Men Now Have An App To Track Their Sperm

Most fertility-tracking apps out there are for women. But it takes two to tango.

Boxers or briefs? Your answer to the eternal question may affect your ability to, um, procreate. So may a host of other factors, such as how often you exercise, smoke, or masturbate. Now, a new app — ostensibly the first of its kind — claims that men can use it to track those factors in the interest of tracking their fertility.

Until now, San Francisco startup Glow has been in the business of helping women track their periods and conceive. Its software of the same name, it says, has played a role in more than 50,000 pregnancies, and is supposedly 40% more effective in helping women conceive compared to those who don't use Glow. The app is one of hundreds designed to track fertility — that is, female fertility.

Glow said Thursday it's now trying to address the second half of the equation by introducing what appears to be the first, or among the first, app for male fertility. Male factors are responsible for an estimated 30% of infertility cases, but men are less likely than women to talk about their experience and seek help, according to the National Infertility Association. "At the end of the day, it takes two to tango in order to conceive," Jennifer Tye, Glow's vice president of marketing and partnerships, told BuzzFeed News.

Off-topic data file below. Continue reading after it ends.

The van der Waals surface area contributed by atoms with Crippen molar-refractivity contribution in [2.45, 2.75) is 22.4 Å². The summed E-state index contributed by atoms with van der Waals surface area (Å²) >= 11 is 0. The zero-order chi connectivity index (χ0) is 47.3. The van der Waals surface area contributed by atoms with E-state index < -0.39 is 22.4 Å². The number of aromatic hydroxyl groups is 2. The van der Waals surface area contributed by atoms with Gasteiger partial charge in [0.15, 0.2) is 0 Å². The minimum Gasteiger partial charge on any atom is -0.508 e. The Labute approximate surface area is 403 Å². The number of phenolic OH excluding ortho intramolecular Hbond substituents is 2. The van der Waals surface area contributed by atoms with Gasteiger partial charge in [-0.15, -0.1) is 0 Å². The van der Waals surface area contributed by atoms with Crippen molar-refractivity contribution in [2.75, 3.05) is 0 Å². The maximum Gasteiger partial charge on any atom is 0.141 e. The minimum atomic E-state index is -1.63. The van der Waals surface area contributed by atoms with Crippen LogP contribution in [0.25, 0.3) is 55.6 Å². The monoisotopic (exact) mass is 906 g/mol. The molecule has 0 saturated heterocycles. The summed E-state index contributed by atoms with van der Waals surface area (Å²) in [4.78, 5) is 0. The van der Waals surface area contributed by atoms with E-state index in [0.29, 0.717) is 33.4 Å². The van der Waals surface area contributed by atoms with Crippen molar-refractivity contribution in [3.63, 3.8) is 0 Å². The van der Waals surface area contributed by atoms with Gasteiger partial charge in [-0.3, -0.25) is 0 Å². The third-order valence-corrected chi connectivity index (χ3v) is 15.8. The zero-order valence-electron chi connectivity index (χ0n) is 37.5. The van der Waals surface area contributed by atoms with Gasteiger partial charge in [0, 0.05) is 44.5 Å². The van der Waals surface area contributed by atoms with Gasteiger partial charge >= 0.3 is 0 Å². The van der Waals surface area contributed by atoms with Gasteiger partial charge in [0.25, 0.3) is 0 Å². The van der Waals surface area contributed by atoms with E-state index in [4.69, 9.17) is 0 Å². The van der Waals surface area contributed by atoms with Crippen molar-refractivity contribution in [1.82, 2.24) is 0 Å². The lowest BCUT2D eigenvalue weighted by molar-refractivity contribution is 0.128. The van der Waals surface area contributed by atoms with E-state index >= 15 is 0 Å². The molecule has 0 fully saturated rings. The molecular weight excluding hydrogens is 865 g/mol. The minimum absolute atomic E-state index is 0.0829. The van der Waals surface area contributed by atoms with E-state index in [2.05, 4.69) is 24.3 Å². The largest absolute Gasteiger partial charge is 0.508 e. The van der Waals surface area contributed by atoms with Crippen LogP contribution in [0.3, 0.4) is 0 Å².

Glow's app, available for the iPhone and Android, lets users log daily activities and lifestyle information, like their sex habits, weight, medications, alcohol intake, and even exposure to direct heat sources (like saunas and electric blankets). The app then crunches the data to give men information about their habits. For example, Glow informs aspiring fathers that they might want to ditch lubricant: Most chemical-based lubes have been proven to be toxic to sperm. And night owls might want to know that some studies have tied lack of sleep to lower sperm count. What's more, men can share that information with their partners who are also on Glow.

"A lot of times people hear 'fertility' and they only think female," said Dr. James Kashanian, a reproductive medicine and surgery fellow at Northwestern University, who is not involved with Glow. "What I like about this is it brings attention to the male side and male factors in fertility. It introduces facts and modifiable risk factors … that may not be well-understood or known to the general population."

Quantifying fertility apps' efficacy can be tricky because it's hard to tell whether a pregnancy would have happened anyway. "It's hard to comment about how they really calculate how that affects individual percentage of being able to conceive during that time," Kashanian said.

But by adding a new population to its app, Glow is setting itself up to collect increasingly greater amounts of personal data that, analyzed en masse, can add up to surprising or helpful insights for individuals. The company also said Thursday that it is creating a personalized version of its app for patients at Boston IVF and Shady Grove Fertility Center, two leading fertility clinics. Perhaps in a few years, all that data can produce a clear winner in the boxers-or-briefs debate.

"For whatever reason, men are kind of underrepresented when we look at fertility studies," said Dr. Michael Eisenberg, director of male reproductive medicine and surgery at Stanford University and Glow's medical adviser. "The idea of crowdsourcing and using big data to look at it is very, very powerful."